Explore the distinctive characteristics and differences between Wintergreen and Winter Gem Boxwoods, two popular plants for year-round greenery.
Wintergreen and Winter Gem boxwoods are two popular shrub varieties that are often compared due to their similar names and characteristics. The Wintergreen boxwood, known scientifically as Buxus sinica var. insularis ‘Wintergreen’, is renowned for its cold-hardiness and deep green foliage that remains vibrant even in the chilliest winters.
On the other hand, the Winter Gem boxwood, or Buxus microphylla ‘Winter Gem’, stands out with its rounded growth habit and slightly larger leaves that take on a bronze hue in cold weather.
This article will delve into an in-depth comparison of these two boxwoods, including their growth habits, care requirements, and ideal uses in the landscape.
Stick around to discover which of these boxwoods might be the perfect fit for your garden.
- Winter Gem has lighter green foliage compared to Wintergreen
- Wintergreen is smaller, reaching 2-4 ft in height, while Winter Gem can grow up to 4-6 ft
- Wintergem has oval leaves, Wintergreen has elongated leaves
- Wintergreen is better for colder climates, Winter Gem is more tolerant of warmer climates
- Wintergreen is ideal for hedges, Winter Gem is versatile for topiary and knot gardens
Identifying the Differences Between Wintergreen and Winter Gem Boxwood
At first glance, both plants may look quite similar, with their dense, green foliage and rounded shape. However, a closer look will reveal subtle differences. Wintergem boxwood, with its lighter green color, stands out immediately against the darker green of the Wintergreen. While Wintergem adopts a more bronze tone during winter, Wintergreen maintains its vibrant green.
Wintergreen typically grows slower and smaller, reaching a height of about 2-4 feet and a width of 2-5 feet. In contrast, the Wintergem attains a height in the 4-6 feet range and spreads up to 5-7 feet.
For foliage, Wintergem’s leaves have a more blunt, oval shape compared to the sharper, elongated leaves of Wintergreen. Both leave types are glossy but vary in texture; Wintergem possesses a smoother texture on its leaves, while Wintergreen’s are slightly rough to touch.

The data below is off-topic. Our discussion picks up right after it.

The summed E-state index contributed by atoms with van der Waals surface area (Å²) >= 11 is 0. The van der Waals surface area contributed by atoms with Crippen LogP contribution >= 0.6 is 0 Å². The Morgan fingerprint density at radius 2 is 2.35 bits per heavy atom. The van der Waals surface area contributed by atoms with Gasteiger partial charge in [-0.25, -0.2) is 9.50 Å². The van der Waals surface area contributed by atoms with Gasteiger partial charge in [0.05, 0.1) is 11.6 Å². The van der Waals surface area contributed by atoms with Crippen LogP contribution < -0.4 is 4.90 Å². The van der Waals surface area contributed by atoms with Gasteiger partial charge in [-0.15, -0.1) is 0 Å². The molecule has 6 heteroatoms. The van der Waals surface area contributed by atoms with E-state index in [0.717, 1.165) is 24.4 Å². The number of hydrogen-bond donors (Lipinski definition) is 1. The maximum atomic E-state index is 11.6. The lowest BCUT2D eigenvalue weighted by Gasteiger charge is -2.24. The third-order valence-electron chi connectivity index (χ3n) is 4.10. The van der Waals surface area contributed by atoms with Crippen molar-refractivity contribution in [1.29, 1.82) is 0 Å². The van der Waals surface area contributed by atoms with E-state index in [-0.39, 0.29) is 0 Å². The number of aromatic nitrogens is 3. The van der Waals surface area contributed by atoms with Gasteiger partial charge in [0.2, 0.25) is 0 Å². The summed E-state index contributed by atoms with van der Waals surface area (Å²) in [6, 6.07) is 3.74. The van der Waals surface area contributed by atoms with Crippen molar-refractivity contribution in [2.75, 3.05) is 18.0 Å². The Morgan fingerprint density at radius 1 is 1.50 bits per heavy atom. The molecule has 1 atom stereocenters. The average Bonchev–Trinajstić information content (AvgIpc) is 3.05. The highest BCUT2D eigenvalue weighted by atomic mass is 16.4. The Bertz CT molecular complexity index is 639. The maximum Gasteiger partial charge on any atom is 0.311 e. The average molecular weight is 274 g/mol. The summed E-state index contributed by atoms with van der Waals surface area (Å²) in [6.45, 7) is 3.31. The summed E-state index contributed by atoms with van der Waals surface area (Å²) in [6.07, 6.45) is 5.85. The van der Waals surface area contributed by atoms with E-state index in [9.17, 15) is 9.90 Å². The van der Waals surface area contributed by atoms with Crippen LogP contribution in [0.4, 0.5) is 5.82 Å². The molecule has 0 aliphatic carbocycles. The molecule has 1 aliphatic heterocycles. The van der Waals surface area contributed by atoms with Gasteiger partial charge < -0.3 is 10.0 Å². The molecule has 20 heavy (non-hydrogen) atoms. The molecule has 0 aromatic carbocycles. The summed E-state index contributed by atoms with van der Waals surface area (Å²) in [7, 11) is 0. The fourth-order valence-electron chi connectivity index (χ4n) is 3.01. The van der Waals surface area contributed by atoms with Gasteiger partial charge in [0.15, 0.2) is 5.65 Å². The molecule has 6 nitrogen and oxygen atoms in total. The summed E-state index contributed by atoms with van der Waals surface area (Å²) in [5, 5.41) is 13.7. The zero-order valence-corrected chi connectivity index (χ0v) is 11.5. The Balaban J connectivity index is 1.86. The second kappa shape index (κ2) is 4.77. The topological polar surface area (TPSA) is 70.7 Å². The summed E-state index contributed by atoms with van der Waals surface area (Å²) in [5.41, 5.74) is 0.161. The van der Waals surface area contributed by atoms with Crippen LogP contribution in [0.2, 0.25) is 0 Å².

It’s crucial to understand these distinctive traits to select the most suitable boxwood for your landscape and maintain the plant’s overall health.
Comparative Classification of Wintergreen and Winter Gem Boxwood
Wintergreen boxwoods, also scientifically called Buxus microphylla var. koreana ‘Wintergreen’, are a Korean species, standing out for their rich, dark green foliage all year round. They bloom with light green leaves in the spring, transitioning to an assuredly dark green in the colder months. Their preference for cooler climates illustrates their hardiness against frigid winters, retaining color when other plants may falter.
On the other hand, Winter Gem boxwoods, (Buxus microphylla japonica ‘Winter Gem’), hail from Japan. Marked by their softer, lighter green leaves, these plants undergo a similar phase, beginning their life cycle with a luscious green. As the temperature drops, they adopt a lovely bronze tint. A signature trait of Winter Gems is that they are generally more tolerant of warmer climates than their Korean counterpart, and can withstand heavy pruning quite well.
Distinct in their versatility, both version of boxwoods are commonly used as edging plants, proving their worth in landscape design. With the right care and conditions, both of these boxwoods will grace any space with a delightful splash of color, be it a grand garden or a modest courtyard.
Let’s delve deeper into each of these, commencing with an individual look at the Wintergreen and then shifting our attention to the Winter Gem. We’ll explore their preferential environments, ideal usage, and unique characteristics.
In-depth Description of Wintergreen and Winter Gem Boxwood
Wintergreen boxwood (Buxus microphylla japonica ‘Wintergreen’) is a compact evergreen shrub that exhibits vibrant green foliage and maintains its color even during cold winter months. Its mature height and width are typically between 2-4 feet, making it an ideal choice for low hedges or borders.
On the other hand, Winter Gem boxwood (Buxus microphylla japonica ‘Winter Gem’) offers lush, light green leaves that transition to golden hues when the cold arrives. Its dimensions, ranging from 4-6 feet in both height and width at maturity, are slightly larger than that of the Wintergreen variety, providing a substantial presence in any landscape settings.
Both are cherished assets in the landscaping world, due to their versatility, hardiness, and aesthetic appeal, retaining color and structure throughout the year. They differ mostly in dimensions and the tone of foliage during winter, making them suitable for various design needs and preferences.
Appropriate Uses of Wintergreen and Winter Gem Boxwood
Highly adaptable, Wintergreen Boxwoods excel as foundation plantings, offering year-round greenery that beautifully contrasts with more colorful shrubs. They also make ideal candidates for hedges with their natural resistance to deer, and their cold-hardy nature allows them to tolerate winter shadows, making them ideal for north-facing garden edges.
On the other hand, Winter Gem Boxwoods provide exceptional versatility. Their robust, slow-growth pattern makes them perfect for topiary forms and complex garden design elements. Often utilized in knot garden schemes, they contribute significantly towards creating immersive, regal landscapes. Meanwhile, smaller variants achieve delicate balance in container gardening, maintaining form while yielding soft textures.